Even though snowboarding events are now some of the most popular at the Winter Olympic games, their inclusion in the Games is very recent. This is mostly because snowboarding, in general, is a very recent invention.
In fact, snowboarding as we know it today didn’t exist until the 1970s and 80s, when enthusiasts officially started calling it “snowboarding” rather than “snurfing” (a combination of snow and surfing), which it had been called since its inception in the 1960s. And actually, courses and events just for snowboarders didn’t come around until the mid-1980s.
Initially, snowboarders, when they were allowed in ski resorts, tended to stick to Alpine Snowboarding, which meant they used the infrastructure already in place at the resorts. Eventually, snowboard enthusiasts wanted to branch out to find other ways to use this unique snow toy, and begin building their own courses. By the 1980s, official snowboarding competitions for racing and tricks were held. By the 1990s, these competitions had become extremely popular with younger viewers because of the advent of the X-games.
Because snowboarding and X-Games had become so popular, the Olympic committee began seriously considering adding snowboarding to the Olympics in hopes of capturing the younger audience. In 1998, snowboarding was added to the Winter Olympics with four events: Men’s and Women’s Giant Slalom, and the Men’s and Women’s Half-Pipe. These events were the most well-known: Giant Slalom was very similar to the skiing event of the same name, and halfpipe was the most popular way to show off snowboard tricks.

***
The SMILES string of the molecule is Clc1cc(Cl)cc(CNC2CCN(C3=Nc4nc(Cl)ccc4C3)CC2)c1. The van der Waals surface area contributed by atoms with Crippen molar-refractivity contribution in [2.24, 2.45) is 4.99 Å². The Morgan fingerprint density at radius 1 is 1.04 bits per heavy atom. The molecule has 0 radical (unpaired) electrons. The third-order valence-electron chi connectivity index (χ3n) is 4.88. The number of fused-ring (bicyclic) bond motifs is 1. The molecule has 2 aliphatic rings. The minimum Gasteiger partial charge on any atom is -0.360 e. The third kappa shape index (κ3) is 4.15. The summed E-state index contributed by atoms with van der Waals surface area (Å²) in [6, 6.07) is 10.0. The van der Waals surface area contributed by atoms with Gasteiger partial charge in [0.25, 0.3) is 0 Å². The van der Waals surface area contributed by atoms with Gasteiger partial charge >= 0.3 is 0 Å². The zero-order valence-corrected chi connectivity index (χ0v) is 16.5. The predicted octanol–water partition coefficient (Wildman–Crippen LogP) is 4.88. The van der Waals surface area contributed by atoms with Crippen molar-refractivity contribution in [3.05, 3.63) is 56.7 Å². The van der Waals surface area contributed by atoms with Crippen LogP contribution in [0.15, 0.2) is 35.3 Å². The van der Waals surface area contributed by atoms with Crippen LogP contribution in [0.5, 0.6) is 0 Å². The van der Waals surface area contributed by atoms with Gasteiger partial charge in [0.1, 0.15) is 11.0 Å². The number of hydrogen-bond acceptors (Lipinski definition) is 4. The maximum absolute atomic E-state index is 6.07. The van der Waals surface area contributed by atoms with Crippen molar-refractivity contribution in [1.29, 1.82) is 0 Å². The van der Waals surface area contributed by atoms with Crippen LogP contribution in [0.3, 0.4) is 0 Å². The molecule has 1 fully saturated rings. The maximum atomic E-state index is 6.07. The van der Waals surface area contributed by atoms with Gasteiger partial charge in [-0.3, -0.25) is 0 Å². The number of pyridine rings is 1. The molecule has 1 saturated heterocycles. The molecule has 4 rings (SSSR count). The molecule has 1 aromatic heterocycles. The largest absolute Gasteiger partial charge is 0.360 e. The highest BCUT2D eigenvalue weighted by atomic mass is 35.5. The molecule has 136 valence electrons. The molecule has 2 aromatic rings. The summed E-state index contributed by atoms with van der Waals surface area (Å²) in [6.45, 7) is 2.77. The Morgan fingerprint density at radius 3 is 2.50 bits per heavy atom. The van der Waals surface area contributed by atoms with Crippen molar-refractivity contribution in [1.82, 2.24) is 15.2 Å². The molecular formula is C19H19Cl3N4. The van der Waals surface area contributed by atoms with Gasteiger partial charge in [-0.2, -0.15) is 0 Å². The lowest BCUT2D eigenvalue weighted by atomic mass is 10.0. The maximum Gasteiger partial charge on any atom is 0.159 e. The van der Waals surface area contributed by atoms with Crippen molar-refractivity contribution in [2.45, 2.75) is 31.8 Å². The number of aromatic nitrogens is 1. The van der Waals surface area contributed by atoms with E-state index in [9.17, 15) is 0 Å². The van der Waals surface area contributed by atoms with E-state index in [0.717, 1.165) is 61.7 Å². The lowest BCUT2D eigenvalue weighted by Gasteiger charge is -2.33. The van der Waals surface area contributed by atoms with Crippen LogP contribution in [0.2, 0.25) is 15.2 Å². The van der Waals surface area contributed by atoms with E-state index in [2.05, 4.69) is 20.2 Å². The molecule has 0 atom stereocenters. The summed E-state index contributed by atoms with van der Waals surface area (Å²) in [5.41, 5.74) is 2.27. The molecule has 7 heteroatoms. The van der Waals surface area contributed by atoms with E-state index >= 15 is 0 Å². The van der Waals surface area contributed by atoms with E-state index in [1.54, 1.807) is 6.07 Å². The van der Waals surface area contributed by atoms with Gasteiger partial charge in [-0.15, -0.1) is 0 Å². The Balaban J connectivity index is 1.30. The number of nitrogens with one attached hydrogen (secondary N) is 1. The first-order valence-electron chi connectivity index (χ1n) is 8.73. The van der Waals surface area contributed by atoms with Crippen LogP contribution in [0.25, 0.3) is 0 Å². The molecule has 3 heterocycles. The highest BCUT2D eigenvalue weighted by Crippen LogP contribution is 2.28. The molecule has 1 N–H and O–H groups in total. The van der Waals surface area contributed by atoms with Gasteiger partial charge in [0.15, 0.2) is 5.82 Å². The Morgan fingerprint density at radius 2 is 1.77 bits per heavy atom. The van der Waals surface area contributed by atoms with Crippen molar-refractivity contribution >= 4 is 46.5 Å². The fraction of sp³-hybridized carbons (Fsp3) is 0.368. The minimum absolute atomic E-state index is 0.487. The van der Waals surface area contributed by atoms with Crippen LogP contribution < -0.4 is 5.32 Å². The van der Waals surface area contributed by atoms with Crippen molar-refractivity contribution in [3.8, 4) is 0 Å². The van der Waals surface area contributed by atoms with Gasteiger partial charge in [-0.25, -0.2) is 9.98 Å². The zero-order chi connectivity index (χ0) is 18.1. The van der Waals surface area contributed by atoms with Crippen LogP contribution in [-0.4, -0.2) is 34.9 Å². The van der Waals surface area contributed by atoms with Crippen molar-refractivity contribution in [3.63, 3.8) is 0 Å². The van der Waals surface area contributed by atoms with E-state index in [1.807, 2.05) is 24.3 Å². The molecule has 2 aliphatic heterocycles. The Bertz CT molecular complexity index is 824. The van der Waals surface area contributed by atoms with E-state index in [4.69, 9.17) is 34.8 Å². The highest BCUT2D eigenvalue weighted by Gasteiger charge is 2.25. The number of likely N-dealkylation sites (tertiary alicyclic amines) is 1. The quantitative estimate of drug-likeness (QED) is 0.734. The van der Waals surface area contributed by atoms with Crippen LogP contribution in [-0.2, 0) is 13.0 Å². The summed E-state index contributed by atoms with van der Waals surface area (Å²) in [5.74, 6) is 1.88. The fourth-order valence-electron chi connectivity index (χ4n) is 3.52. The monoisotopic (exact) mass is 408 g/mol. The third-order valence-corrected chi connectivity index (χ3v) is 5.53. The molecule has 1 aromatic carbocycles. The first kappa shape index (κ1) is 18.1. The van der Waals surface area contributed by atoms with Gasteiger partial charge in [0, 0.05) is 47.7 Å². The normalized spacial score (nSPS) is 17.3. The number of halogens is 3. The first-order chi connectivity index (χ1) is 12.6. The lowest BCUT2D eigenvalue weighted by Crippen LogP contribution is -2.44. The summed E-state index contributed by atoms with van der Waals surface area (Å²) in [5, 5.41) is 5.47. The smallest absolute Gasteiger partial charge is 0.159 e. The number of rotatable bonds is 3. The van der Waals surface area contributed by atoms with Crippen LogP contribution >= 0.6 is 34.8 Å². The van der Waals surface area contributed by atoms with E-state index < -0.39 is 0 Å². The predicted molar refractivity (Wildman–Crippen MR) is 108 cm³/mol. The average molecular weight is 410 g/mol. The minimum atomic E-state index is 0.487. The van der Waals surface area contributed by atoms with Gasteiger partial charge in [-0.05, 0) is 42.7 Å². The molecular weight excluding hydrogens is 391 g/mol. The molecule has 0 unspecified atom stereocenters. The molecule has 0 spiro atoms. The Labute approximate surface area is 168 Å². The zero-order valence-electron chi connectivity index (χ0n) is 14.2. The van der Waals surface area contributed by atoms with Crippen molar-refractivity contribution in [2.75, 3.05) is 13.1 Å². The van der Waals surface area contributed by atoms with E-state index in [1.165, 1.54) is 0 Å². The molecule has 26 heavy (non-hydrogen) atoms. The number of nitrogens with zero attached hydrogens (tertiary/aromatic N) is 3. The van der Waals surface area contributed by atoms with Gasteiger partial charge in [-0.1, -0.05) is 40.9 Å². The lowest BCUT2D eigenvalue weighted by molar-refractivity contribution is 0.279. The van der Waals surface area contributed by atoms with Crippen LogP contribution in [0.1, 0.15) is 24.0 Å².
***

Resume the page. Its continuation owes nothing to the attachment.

More events would be added in the next two Olympics, with the Giant Slalom growing to allow racers to go against each other head-to-head in 2002, and Snowboard Cross, a downhill race with obstacles, being added in 2006. As snowboarding has seemed to only increase in popularity, two more events for both men and women have also been added to the Olympics permanently, Slopestyle and Big Air.
Who has benefitted the most from these Olympic additions? The answer is probably the United States, who have won 31 medals from snowboarding events alone since they were added, as opposed to 13 for Switzerland, the next highest country. As snowboarding continues to increase in popularity, however, it wouldn’t be surprising to see more countries in the mix for medals in the future.